Ocean Wave Energy Harvester with a Novel Power Takeoff Mechanism

EPA Grant Number: SU835734
Title: Ocean Wave Energy Harvester with a Novel Power Takeoff Mechanism
Investigators: Zuo, Lei
Current Investigators: Zuo, Lei , Liang, Changwei , Ai, Junxiao , Li, Xiaofan , Wise, Adam , Lee, Rosaline , House, Evan , Boontanom, Jedhathai , Capindo, Carl Matthew , Mizrahi, Coby , Palencia, Gabriel , Fernandez, Luis , Sim, Duncan , Heyde, Keith , Ding, Josh
Institution: Virginia Tech
EPA Project Officer: Hahn, Intaek
Phase: II
Project Period: August 15, 2014 through August 14, 2016
Project Amount: $90,000
RFA: P3 Awards: A National Student Design Competition for Sustainability Focusing on People, Prosperity and the Planet - Phase 2 (2014) Recipients Lists
Research Category: P3 Challenge Area - Air Quality , Sustainable and Healthy Communities


With the shortage of global energy, it’s highly necessary to exploit alternative renewable energy sources beyond fossil oil, nuclear, solar and wind energy. Oceans, fantastic places gave birth to all creatures in this world, are now offering us another vast but untapped treasure—ocean wave energy. The potential for electricity generation from ocean wave energy in the US is estimated to be 64% of the total electricity generated from all sources in 2010. Over 53% of the US population lives within 50 miles of the coast (NOAA), so ocean waves offer ready opportunity for harvesting power. However, wave energy harvesting is still in its infancy worldwide. The objective of this project is to develop an innovative technology of ocean wave energy harvesting with advantage of high efficiency and reliability. Different from the state-of-the-arts ocean wave converters, we are going to adopt an innovative power takeoff mechanism named mechanical motion rectifier (MMR), which will directly convert the irregular oscillatory wave motion into regular unidirectional rotation of the generator. It marries the advantages of the direct and indirect-drive power takeoff methods, with a much higher energy conversion efficiency and enhanced reliability and compactness. What’s more important, this novel power takeoff design can be easily applied to most kinds of wave energy converters (WEC) which are already exist or under construction. Therefore, if our design is widely adopted, the efficiency of today’s WEC will be greatly improved, which will pave a sustainable pathway of making ocean wave resources as a practical sustainable renewable energy. In the in phase I project, we have finished the prototyping of 500W wave energy harvester with MMR power take off and verified the working principle. The aim of Phase II is to complete manufacture of the prototype MMR and buoy, and then to test it in an ocean environment. That will be followed by completion of a more thorough dynamical analysis of the system, design of an advanced control, design of power electronics and energy storage, and then integration of the system and demonstration of the improved design. With this proposed project, we hope to foster progress toward sustainability by achieving the mutual goals of economic prosperity, protection of the planet, and improved quality of life for its people –people, prosperity, and the planet – the three goals of the EPA P3 program.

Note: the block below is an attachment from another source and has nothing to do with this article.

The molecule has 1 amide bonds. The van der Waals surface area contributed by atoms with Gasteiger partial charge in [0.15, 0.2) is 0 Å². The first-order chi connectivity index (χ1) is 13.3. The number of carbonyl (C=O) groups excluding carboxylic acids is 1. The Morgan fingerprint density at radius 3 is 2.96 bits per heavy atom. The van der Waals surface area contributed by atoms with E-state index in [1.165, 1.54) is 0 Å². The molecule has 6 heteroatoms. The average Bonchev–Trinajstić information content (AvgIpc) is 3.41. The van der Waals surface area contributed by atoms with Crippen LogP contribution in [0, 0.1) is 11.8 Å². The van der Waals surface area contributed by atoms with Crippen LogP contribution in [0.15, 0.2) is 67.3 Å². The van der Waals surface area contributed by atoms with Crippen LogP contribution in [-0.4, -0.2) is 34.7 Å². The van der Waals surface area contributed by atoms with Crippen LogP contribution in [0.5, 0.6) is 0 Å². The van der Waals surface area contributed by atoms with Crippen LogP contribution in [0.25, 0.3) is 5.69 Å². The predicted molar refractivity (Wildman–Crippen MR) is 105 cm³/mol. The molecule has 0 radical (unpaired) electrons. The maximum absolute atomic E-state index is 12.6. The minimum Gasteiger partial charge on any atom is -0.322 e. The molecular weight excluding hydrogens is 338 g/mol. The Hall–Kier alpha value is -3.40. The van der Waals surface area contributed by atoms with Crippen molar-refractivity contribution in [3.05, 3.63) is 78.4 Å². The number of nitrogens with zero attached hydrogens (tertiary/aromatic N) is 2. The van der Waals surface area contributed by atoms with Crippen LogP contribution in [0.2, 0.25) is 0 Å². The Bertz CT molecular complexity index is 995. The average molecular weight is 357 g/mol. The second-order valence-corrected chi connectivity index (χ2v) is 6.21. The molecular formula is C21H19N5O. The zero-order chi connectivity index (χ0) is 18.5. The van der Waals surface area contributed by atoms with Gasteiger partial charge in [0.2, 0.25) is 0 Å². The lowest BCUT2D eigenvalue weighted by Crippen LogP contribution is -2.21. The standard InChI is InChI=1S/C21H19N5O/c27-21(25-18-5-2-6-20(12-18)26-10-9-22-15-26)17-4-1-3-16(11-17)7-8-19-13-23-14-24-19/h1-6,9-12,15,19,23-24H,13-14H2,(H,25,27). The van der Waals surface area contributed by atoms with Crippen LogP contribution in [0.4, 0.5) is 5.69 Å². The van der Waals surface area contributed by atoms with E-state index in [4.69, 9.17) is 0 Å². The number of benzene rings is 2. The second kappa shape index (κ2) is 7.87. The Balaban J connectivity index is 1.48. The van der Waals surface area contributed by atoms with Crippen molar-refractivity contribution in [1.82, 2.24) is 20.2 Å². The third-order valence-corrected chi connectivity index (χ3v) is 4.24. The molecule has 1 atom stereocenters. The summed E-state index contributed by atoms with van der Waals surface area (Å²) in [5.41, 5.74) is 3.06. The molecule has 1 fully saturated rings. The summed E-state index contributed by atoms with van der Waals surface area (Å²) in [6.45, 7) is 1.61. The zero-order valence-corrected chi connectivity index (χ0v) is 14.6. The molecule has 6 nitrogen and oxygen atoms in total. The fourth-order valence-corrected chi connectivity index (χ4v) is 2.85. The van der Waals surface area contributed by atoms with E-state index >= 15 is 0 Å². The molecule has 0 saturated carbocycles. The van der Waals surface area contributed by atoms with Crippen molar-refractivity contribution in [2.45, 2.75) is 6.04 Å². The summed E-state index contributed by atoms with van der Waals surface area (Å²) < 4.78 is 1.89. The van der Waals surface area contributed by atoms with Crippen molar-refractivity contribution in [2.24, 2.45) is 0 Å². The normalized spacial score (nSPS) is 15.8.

Publications and Presentations:

Publications have been submitted on this project: View all 2 publications for this project

Journal Articles:

Journal Articles have been submitted on this project: View all 2 journal articles for this project

Supplemental Keywords:

ocean wave energy, energy harvesting, alternative energy source, renewable energy

Relevant Websites:

Phase 1 Abstract
Phase 1 Final Report

Progress and Final Reports:

  • 2015 Progress Report
  • Final Report

  • P3 Phase I:

    Ocean Wave Energy Harvester with a Novel Power Takeoff Mechanism  | Final Report